Yes, get rid of VAR! It has squeezed the joy out of the game, writes OLIVER HOLT. Part of football’s beauty is that it can NEVER be perfect

It feels like a lifetime ago now but I was once an enthusiastic proponent of VAR. I thought it would prevent injustice. I thought it would stop the bigger clubs getting more than their fair share of home-town decisions.

I thought it would take pressure off referees and their assistants and reduce the abuse aimed at them. I thought it would stop endless arguments about whether a decision was right and quell absurd accusations about corruption. I thought it would make football even better. I was wrong, wrong, wrong, wrong, wrong and wrong.

And now, if the proposal to scrap VAR in English football gathers pace and if there is even a sliver of hope that Premier League clubs vote to rid it from the game this summer, I would bid it good riddance without hesitation and put the whole wretched experiment down to experience. Then, I’d look forward to us getting our game back.

In theory, VAR is still a good idea. The figures say it gets more decisions right than wrong. In practice, though, it has been a disaster. For players, for managers, for referees and most of all, for supporters. For all of us.

Part of that is down to the hapless way we have implemented it in this country, the way we have failed to communicate decisions to the fans at the stadium and the failure to come to decisions quickly and correctly. But even if we could fix all that, the VAR debacle has taught us all something valuable about the game that those who opposed its introduction will be quite entitled to say they realised already.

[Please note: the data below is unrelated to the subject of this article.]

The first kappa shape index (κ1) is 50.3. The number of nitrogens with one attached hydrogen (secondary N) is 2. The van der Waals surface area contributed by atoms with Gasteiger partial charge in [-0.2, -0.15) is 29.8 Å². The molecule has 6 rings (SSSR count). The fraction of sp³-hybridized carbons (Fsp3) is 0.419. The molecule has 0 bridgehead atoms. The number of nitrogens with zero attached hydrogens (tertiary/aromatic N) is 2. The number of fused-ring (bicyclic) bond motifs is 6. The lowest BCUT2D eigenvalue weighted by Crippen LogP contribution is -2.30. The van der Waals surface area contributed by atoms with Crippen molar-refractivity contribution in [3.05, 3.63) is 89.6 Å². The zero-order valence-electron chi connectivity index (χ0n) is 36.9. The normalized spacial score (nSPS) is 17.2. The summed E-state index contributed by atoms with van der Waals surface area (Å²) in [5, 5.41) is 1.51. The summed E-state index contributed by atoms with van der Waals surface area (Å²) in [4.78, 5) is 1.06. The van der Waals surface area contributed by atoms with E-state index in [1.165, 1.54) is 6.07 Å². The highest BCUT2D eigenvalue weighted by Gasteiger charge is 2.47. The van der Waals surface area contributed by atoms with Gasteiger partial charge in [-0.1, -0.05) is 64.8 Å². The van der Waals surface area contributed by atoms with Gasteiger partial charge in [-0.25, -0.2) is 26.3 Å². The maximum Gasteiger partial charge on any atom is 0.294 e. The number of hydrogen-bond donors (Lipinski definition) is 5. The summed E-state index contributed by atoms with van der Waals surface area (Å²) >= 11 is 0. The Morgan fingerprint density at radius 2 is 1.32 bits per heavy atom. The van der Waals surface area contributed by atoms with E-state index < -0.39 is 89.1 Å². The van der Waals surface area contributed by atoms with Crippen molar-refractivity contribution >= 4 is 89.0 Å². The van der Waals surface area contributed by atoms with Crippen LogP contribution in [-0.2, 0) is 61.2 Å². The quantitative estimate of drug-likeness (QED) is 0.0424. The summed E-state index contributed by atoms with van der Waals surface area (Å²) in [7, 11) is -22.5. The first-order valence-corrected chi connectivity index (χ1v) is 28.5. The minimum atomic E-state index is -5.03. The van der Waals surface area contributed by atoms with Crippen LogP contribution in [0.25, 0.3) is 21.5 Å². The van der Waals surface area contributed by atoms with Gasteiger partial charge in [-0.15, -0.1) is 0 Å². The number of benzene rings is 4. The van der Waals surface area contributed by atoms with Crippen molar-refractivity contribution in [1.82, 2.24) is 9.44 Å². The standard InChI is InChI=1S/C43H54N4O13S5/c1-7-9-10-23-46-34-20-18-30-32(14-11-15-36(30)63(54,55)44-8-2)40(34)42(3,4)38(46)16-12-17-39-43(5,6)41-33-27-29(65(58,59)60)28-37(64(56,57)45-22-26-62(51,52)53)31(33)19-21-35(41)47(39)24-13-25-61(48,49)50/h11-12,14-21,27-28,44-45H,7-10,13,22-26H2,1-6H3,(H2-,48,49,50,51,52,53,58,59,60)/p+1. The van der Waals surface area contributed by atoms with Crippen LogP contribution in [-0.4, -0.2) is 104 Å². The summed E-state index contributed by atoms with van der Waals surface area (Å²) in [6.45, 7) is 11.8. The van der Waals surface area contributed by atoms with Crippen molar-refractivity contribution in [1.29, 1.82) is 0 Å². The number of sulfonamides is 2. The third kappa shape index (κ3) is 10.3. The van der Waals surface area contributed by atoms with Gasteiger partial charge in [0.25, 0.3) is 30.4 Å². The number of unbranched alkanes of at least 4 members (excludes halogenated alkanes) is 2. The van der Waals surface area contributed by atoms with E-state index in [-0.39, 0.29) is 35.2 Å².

Premier League clubs are set to vote on whether to scrap VAR in England’s top flight

The proposal was put forward by Wolves, with Gary O'Neil unhappy that a number of decisions have gone against his team this season

The proposal was put forward by Wolves, with Gary O’Neil unhappy that a number of decisions have gone against his team this season

Those of us who backed VAR were guilty of wanting football to be perfect. But the car crash it has become taught all of us that part of the beauty of football is that it isn’t perfect and it can never be perfect. It’s about human decisions and if that includes the decisions made by the officials, then so be it.

Nothing is worth the way the game has been stifled. Nothing is worth the way it is having the joy squeezed out of it. We are turning it by degrees into something that has all the spontaneity of a trigonometry test.

The worst thing about it is obvious: it is killing the moment of untrammelled joy that happens when your team score a goal. VAR is killing that moment when you find yourself hugging the stranger next to you, when nothing else matters any more, when you are lost in that instant of exultation when you know something wonderful has happened.

VAR has robbed us of that. VAR has made us check our emotions. It has taught us not to celebrate too soon lest the decision is reversed because of an infringement that escaped the attention of the naked eye but which has been highlighted by replays.